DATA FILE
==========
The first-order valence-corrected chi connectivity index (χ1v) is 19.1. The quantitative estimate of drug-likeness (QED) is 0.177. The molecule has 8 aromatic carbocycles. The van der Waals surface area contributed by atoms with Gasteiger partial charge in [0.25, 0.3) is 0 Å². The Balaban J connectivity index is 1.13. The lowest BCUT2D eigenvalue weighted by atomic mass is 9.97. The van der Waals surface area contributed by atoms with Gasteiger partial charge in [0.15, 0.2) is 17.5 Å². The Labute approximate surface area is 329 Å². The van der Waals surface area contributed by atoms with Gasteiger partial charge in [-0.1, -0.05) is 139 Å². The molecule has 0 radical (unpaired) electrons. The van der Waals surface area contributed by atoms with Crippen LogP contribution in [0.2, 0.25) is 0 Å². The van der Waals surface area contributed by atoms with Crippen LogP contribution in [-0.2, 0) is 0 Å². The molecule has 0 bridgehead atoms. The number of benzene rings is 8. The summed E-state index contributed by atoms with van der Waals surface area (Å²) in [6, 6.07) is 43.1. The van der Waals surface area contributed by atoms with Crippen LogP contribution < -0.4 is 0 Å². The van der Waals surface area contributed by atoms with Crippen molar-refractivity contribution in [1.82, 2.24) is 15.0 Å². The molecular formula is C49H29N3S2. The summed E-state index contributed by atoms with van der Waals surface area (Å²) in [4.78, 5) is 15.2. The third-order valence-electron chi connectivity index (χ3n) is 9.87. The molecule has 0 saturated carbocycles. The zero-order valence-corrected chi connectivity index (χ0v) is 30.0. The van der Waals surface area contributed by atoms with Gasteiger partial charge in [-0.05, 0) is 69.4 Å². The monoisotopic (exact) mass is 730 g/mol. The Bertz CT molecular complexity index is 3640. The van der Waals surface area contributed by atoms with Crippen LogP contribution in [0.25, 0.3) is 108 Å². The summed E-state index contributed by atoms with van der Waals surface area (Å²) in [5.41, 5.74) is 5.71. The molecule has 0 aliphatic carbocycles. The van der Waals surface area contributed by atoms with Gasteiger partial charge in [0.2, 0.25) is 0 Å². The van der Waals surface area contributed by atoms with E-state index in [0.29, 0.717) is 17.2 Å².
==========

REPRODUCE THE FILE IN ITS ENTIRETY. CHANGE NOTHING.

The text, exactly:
The first-order valence-corrected chi connectivity index (χ1v) is 19.1. The quantitative estimate of drug-likeness (QED) is 0.177. The molecule has 8 aromatic carbocycles. The van der Waals surface area contributed by atoms with Gasteiger partial charge in [0.25, 0.3) is 0 Å². The Balaban J connectivity index is 1.13. The lowest BCUT2D eigenvalue weighted by atomic mass is 9.97. The van der Waals surface area contributed by atoms with Gasteiger partial charge in [0.15, 0.2) is 17.5 Å². The Labute approximate surface area is 329 Å². The van der Waals surface area contributed by atoms with Gasteiger partial charge in [-0.1, -0.05) is 139 Å². The molecule has 0 radical (unpaired) electrons. The van der Waals surface area contributed by atoms with Crippen LogP contribution in [0.2, 0.25) is 0 Å². The van der Waals surface area contributed by atoms with Crippen LogP contribution in [-0.2, 0) is 0 Å². The molecule has 0 bridgehead atoms. The number of benzene rings is 8. The summed E-state index contributed by atoms with van der Waals surface area (Å²) in [6, 6.07) is 43.1. The van der Waals surface area contributed by atoms with Crippen LogP contribution < -0.4 is 0 Å². The van der Waals surface area contributed by atoms with Crippen molar-refractivity contribution in [1.82, 2.24) is 15.0 Å². The molecular formula is C49H29N3S2. The summed E-state index contributed by atoms with van der Waals surface area (Å²) in [4.78, 5) is 15.2. The third-order valence-electron chi connectivity index (χ3n) is 9.87. The molecule has 0 saturated carbocycles. The zero-order valence-corrected chi connectivity index (χ0v) is 30.0. The van der Waals surface area contributed by atoms with Gasteiger partial charge in [-0.05, 0) is 69.4 Å². The monoisotopic (exact) mass is 730 g/mol. The Bertz CT molecular complexity index is 3640. The van der Waals surface area contributed by atoms with Crippen LogP contribution in [0.25, 0.3) is 108 Å². The summed E-state index contributed by atoms with van der Waals surface area (Å²) in [5.41, 5.74) is 5.71. The molecule has 0 aliphatic carbocycles. The van der Waals surface area contributed by atoms with Gasteiger partial charge in [0.2, 0.25) is 0 Å². The van der Waals surface area contributed by atoms with E-state index in [0.29, 0.717) is 17.2 Å².